Death Warmed Over

Mike-Catacombs

But first, let me take a selfie!

The above photo has nothing really to do with this essay. I thought it’s a cool shot of the garden above the San Callisto Catacombs in Rome, Italy.  The picture is included in the second edition of my first novel, Thirty Days Over the Big Pond: Part One, which is now being illustrated to match the other two parts of the series. Having been new to self-publishing at the time, I left Part One without photographs. Almost done with the rewrite. Look for it at all major e-book outlets soon.

It’s a shame how one doesn’t value good health until it slips away suddenly. Having been sick as a dog for almost a week, I thought a lot about it. Fortunately it seems to be temporary, I hope, as my well-being has been returning at a steady clip. As long as daily improvement is evident, I consider myself on the mend.

Wonder who came up with the expression, “Sick as a dog”? Is it because of the canine’s barfing all over the place when they are, laying lackadaisically, not even wanting to eat; looking at you with their sad, watery, puppy-dog eyes which melts your heart? You don’t hear “Sick as cat,” although their spitting up hair balls and dead-mice fur is pretty gross too.

Doing the requisite search on the Internet for the origin of the phrase, I found the same, regularly cut-and-pasted explanations one finds about mostly everything when researching a topic on the Net. From what I gathered, the idiom was due probably to the fact that the British—from whom the saying originated allegedly—consider the term “sick” to mean when a person vomits, which a dog has a tendency to do often.

Otherwise, persons with a cold or other maladies are considered in the Queen’s English to be ill. Americans use the former term loosely for everything, so perhaps I should change my terminology to having been “ill.” Yet, what euphemism or simile can I use to substantiate my being under the weather: ill as a dog?  Doesn’t seem to have quite the same intensity.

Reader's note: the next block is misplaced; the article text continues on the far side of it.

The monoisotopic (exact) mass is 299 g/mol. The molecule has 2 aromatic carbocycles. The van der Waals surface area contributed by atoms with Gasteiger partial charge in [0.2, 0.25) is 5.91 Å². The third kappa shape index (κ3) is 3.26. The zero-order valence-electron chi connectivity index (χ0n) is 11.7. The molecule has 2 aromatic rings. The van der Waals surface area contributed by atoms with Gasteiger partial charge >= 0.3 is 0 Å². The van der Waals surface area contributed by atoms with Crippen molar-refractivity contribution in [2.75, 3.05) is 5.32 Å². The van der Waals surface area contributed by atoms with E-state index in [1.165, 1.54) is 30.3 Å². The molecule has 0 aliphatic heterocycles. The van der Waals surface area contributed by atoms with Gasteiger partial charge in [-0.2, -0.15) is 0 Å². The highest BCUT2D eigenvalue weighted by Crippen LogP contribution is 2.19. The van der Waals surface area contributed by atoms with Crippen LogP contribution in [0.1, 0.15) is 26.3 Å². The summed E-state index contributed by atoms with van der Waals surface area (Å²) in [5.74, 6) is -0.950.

Happily, at least I didn’t vomit throughout this period, nor had I spent much time on the loo from a stomach virus. What, too much information? OK, let’s just say I felt like death warmed over.

Went to the doctor after three days for not feeling any better, but getting worse. Hadn’t been inside a doctors office for almost a decade. I’ve been really fortunate, although, I went to an urgent-care clinic once in the meantime for a bad cough and cold.

My new HMO covers only visits to a primary doctor, whom I had to choose before going, whose office was the one I went to back in 2005 when having pneumonia. Fearing that’s what I was coming down with again, considering I went tramping in the woods last weekend in shirtsleeves due to the break in the cold temps we’ve been having, I had gotten a chill, a recognizable start to my affliction.

During the change of seasons is usually when colds and bouts with bronchitis occur for me when I’m not careful. The recent malaise began with a wicked sore throat that went deeply into my chest, raising a low-grade fever, causing irritation and making me cough so badly, my ribs hurt.

The physician prescribed heavy-duty antibiotics, steroids, an inhaler, and sent me for a chest x-ray, which turned out to be negative for pneumonia, thanking my lucky stars. Now, since I’ve last been there to get a checkup, they are wanting me to get blood and lab work done, have a pneumonia-preventive vaccination, poke and prod me.  She said to wait until I feel better to get any tests done, since my system is presently out of whack, which can throw all the test results off.

Found out that the law requires medical records to be kept for seven years only, whereas my doctor’s office had all charts shredded from prior to 2011, well past my last visit, forcing me to fill out all that damned paperwork before being seen again

So, I’m thinking all’s well that ends well while coping with a bad change-of-season cold/bout with bronchitis, which concludes another weekly tirade, leaving you with a double shot of music this time as a cure for what ails me.

Thanks for stopping by and your continued support.

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About Mike Slickster

As an early retiree with an honorary doctorate degree from the proverbial "School of Hard Knocks," this upcoming author with a lot of free time on his hands utilizes his expansive repertoire for humorous yet tragic, wildly creative writing that contains years of imaginative fantasy, pure nonsense, classic slapstick, extreme happiness and searing heartbreak; gathered by a wealth of personal experiences throughout his thrilling—sometimes mundane or unusually horrid—free-spirited, rock-'n'-roller-coaster ride around our beloved Planet Earth. Mike Slickster's illustrious quest continues, living now in Act Three of his present incarnation, quite a bit on the cutting edge of profundity and philosophical merriment as seen through his colorful characters, most notably evident in the amusing Thirty Days Across the Big Pond series, all of which can be found at Lulu.com.
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